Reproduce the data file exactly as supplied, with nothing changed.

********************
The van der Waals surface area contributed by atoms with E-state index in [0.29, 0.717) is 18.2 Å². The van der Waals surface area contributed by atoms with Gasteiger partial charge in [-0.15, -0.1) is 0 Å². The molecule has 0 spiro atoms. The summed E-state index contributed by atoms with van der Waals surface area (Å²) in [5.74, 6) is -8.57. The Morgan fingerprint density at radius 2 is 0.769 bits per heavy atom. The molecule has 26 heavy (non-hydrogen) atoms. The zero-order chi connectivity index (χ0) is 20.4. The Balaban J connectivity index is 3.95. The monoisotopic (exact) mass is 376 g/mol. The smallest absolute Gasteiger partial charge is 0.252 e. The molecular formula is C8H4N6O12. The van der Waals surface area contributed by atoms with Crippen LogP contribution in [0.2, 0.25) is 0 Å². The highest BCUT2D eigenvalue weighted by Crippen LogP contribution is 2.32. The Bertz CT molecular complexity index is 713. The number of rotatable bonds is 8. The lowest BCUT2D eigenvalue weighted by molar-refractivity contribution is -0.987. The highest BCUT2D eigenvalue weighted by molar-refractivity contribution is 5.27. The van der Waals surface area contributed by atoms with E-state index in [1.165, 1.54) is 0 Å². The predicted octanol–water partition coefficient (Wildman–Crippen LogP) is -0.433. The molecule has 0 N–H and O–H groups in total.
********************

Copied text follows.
The van der Waals surface area contributed by atoms with E-state index in [0.29, 0.717) is 18.2 Å². The van der Waals surface area contributed by atoms with Gasteiger partial charge in [-0.15, -0.1) is 0 Å². The molecule has 0 spiro atoms. The summed E-state index contributed by atoms with van der Waals surface area (Å²) in [5.74, 6) is -8.57. The Morgan fingerprint density at radius 2 is 0.769 bits per heavy atom. The molecule has 26 heavy (non-hydrogen) atoms. The zero-order chi connectivity index (χ0) is 20.4. The Balaban J connectivity index is 3.95. The monoisotopic (exact) mass is 376 g/mol. The smallest absolute Gasteiger partial charge is 0.252 e. The molecular formula is C8H4N6O12. The van der Waals surface area contributed by atoms with Crippen LogP contribution in [0.2, 0.25) is 0 Å². The highest BCUT2D eigenvalue weighted by Crippen LogP contribution is 2.32. The Bertz CT molecular complexity index is 713. The number of rotatable bonds is 8. The lowest BCUT2D eigenvalue weighted by molar-refractivity contribution is -0.987. The highest BCUT2D eigenvalue weighted by molar-refractivity contribution is 5.27. The van der Waals surface area contributed by atoms with E-state index in [1.165, 1.54) is 0 Å². The predicted octanol–water partition coefficient (Wildman–Crippen LogP) is -0.433. The molecule has 0 N–H and O–H groups in total.